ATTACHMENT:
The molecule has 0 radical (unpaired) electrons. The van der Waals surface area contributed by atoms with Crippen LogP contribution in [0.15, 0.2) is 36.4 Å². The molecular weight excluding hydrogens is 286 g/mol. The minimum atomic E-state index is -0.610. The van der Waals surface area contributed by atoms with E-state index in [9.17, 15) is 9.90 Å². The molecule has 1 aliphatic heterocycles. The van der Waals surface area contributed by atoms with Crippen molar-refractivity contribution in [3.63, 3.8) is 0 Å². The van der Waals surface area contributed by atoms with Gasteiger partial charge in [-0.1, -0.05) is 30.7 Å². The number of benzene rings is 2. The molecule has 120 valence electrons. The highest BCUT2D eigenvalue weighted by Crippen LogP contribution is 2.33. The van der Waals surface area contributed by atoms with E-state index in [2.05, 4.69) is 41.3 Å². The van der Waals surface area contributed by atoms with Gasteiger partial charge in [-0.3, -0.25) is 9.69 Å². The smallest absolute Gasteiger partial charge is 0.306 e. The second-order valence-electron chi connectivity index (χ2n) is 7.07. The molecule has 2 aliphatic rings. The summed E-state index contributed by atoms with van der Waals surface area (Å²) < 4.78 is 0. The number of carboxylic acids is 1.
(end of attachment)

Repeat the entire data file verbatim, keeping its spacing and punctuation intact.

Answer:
The molecule has 0 radical (unpaired) electrons. The van der Waals surface area contributed by atoms with Crippen LogP contribution in [0.15, 0.2) is 36.4 Å². The molecular weight excluding hydrogens is 286 g/mol. The minimum atomic E-state index is -0.610. The van der Waals surface area contributed by atoms with E-state index in [9.17, 15) is 9.90 Å². The molecule has 1 aliphatic heterocycles. The van der Waals surface area contributed by atoms with Crippen molar-refractivity contribution in [3.63, 3.8) is 0 Å². The van der Waals surface area contributed by atoms with Gasteiger partial charge in [-0.1, -0.05) is 30.7 Å². The number of benzene rings is 2. The molecule has 120 valence electrons. The highest BCUT2D eigenvalue weighted by Crippen LogP contribution is 2.33. The van der Waals surface area contributed by atoms with E-state index in [2.05, 4.69) is 41.3 Å². The van der Waals surface area contributed by atoms with Gasteiger partial charge in [-0.3, -0.25) is 9.69 Å². The smallest absolute Gasteiger partial charge is 0.306 e. The second-order valence-electron chi connectivity index (χ2n) is 7.07. The molecule has 2 aliphatic rings. The summed E-state index contributed by atoms with van der Waals surface area (Å²) < 4.78 is 0. The number of carboxylic acids is 1.